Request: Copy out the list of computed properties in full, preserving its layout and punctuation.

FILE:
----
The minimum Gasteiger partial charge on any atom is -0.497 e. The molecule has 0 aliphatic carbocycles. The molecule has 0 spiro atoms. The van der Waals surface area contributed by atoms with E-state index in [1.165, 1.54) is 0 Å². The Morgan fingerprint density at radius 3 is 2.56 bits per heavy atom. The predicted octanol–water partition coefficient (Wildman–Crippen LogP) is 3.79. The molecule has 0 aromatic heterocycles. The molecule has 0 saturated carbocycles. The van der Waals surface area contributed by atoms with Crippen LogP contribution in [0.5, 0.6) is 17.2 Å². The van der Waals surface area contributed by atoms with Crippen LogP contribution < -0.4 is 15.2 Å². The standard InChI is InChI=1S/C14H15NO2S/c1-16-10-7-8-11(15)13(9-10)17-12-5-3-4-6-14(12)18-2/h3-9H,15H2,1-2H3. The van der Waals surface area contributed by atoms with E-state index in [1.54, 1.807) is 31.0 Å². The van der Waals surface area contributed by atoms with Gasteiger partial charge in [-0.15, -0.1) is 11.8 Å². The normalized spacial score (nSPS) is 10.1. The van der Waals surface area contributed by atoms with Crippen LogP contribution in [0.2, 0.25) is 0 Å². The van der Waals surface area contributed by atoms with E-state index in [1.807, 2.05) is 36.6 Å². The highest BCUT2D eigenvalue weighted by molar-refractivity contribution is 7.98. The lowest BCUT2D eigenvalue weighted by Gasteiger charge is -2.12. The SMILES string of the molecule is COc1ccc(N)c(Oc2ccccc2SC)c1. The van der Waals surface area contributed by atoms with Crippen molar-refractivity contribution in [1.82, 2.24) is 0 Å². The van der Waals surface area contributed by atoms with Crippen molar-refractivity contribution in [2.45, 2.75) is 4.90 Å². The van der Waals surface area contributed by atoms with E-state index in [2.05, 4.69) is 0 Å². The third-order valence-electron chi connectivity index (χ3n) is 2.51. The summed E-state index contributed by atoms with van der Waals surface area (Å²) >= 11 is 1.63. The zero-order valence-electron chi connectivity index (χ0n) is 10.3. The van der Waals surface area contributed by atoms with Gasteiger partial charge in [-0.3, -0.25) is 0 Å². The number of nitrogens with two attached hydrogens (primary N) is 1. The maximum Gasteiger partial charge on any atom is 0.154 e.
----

The minimum Gasteiger partial charge on any atom is -0.497 e. The molecule has 0 aliphatic carbocycles. The molecule has 0 spiro atoms. The van der Waals surface area contributed by atoms with E-state index in [1.165, 1.54) is 0 Å². The Morgan fingerprint density at radius 3 is 2.56 bits per heavy atom. The predicted octanol–water partition coefficient (Wildman–Crippen LogP) is 3.79. The molecule has 0 aromatic heterocycles. The molecule has 0 saturated carbocycles. The van der Waals surface area contributed by atoms with Crippen LogP contribution in [0.5, 0.6) is 17.2 Å². The van der Waals surface area contributed by atoms with Crippen LogP contribution < -0.4 is 15.2 Å². The standard InChI is InChI=1S/C14H15NO2S/c1-16-10-7-8-11(15)13(9-10)17-12-5-3-4-6-14(12)18-2/h3-9H,15H2,1-2H3. The van der Waals surface area contributed by atoms with E-state index in [1.54, 1.807) is 31.0 Å². The van der Waals surface area contributed by atoms with Gasteiger partial charge in [-0.15, -0.1) is 11.8 Å². The normalized spacial score (nSPS) is 10.1. The van der Waals surface area contributed by atoms with Crippen LogP contribution in [0.2, 0.25) is 0 Å². The van der Waals surface area contributed by atoms with E-state index in [1.807, 2.05) is 36.6 Å². The highest BCUT2D eigenvalue weighted by molar-refractivity contribution is 7.98. The lowest BCUT2D eigenvalue weighted by Gasteiger charge is -2.12. The SMILES string of the molecule is COc1ccc(N)c(Oc2ccccc2SC)c1. The van der Waals surface area contributed by atoms with Crippen molar-refractivity contribution in [1.82, 2.24) is 0 Å². The van der Waals surface area contributed by atoms with Crippen molar-refractivity contribution in [2.45, 2.75) is 4.90 Å². The van der Waals surface area contributed by atoms with E-state index in [2.05, 4.69) is 0 Å². The third-order valence-electron chi connectivity index (χ3n) is 2.51. The summed E-state index contributed by atoms with van der Waals surface area (Å²) >= 11 is 1.63. The zero-order valence-electron chi connectivity index (χ0n) is 10.3. The van der Waals surface area contributed by atoms with Gasteiger partial charge in [-0.3, -0.25) is 0 Å². The number of nitrogens with two attached hydrogens (primary N) is 1. The maximum Gasteiger partial charge on any atom is 0.154 e.